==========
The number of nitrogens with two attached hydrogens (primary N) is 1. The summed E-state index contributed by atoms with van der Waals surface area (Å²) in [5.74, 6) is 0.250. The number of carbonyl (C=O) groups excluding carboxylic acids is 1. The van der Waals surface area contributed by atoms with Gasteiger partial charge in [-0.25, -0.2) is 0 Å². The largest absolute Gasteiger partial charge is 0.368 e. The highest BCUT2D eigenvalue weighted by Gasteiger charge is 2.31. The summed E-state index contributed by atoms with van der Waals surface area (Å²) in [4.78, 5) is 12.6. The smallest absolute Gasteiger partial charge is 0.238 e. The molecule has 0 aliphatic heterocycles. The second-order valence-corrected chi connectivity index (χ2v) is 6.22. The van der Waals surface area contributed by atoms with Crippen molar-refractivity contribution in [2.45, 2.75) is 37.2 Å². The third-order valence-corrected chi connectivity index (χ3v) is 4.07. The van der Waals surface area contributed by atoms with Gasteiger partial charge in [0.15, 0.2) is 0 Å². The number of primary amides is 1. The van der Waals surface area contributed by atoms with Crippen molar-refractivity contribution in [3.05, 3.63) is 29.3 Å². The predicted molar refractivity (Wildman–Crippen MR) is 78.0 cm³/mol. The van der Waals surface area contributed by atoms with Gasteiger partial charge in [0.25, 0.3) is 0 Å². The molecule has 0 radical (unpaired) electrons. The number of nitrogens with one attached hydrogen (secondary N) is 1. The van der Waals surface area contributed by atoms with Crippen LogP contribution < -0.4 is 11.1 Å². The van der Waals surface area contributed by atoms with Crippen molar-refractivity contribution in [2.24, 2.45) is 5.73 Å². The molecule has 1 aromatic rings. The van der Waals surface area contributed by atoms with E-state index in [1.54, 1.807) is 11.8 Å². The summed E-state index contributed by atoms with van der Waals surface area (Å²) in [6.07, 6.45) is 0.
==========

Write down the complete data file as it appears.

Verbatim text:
The number of nitrogens with two attached hydrogens (primary N) is 1. The summed E-state index contributed by atoms with van der Waals surface area (Å²) in [5.74, 6) is 0.250. The number of carbonyl (C=O) groups excluding carboxylic acids is 1. The van der Waals surface area contributed by atoms with Gasteiger partial charge in [-0.25, -0.2) is 0 Å². The largest absolute Gasteiger partial charge is 0.368 e. The highest BCUT2D eigenvalue weighted by Gasteiger charge is 2.31. The summed E-state index contributed by atoms with van der Waals surface area (Å²) in [4.78, 5) is 12.6. The smallest absolute Gasteiger partial charge is 0.238 e. The molecule has 0 aliphatic heterocycles. The second-order valence-corrected chi connectivity index (χ2v) is 6.22. The van der Waals surface area contributed by atoms with Crippen molar-refractivity contribution in [2.45, 2.75) is 37.2 Å². The third-order valence-corrected chi connectivity index (χ3v) is 4.07. The van der Waals surface area contributed by atoms with Gasteiger partial charge in [0.15, 0.2) is 0 Å². The number of primary amides is 1. The van der Waals surface area contributed by atoms with Crippen molar-refractivity contribution in [3.05, 3.63) is 29.3 Å². The predicted molar refractivity (Wildman–Crippen MR) is 78.0 cm³/mol. The van der Waals surface area contributed by atoms with Gasteiger partial charge in [0.25, 0.3) is 0 Å². The molecule has 0 radical (unpaired) electrons. The number of nitrogens with one attached hydrogen (secondary N) is 1. The van der Waals surface area contributed by atoms with Crippen LogP contribution < -0.4 is 11.1 Å². The van der Waals surface area contributed by atoms with Crippen molar-refractivity contribution in [2.24, 2.45) is 5.73 Å². The molecule has 1 aromatic rings. The van der Waals surface area contributed by atoms with E-state index in [1.54, 1.807) is 11.8 Å². The summed E-state index contributed by atoms with van der Waals surface area (Å²) in [6.07, 6.45) is 0.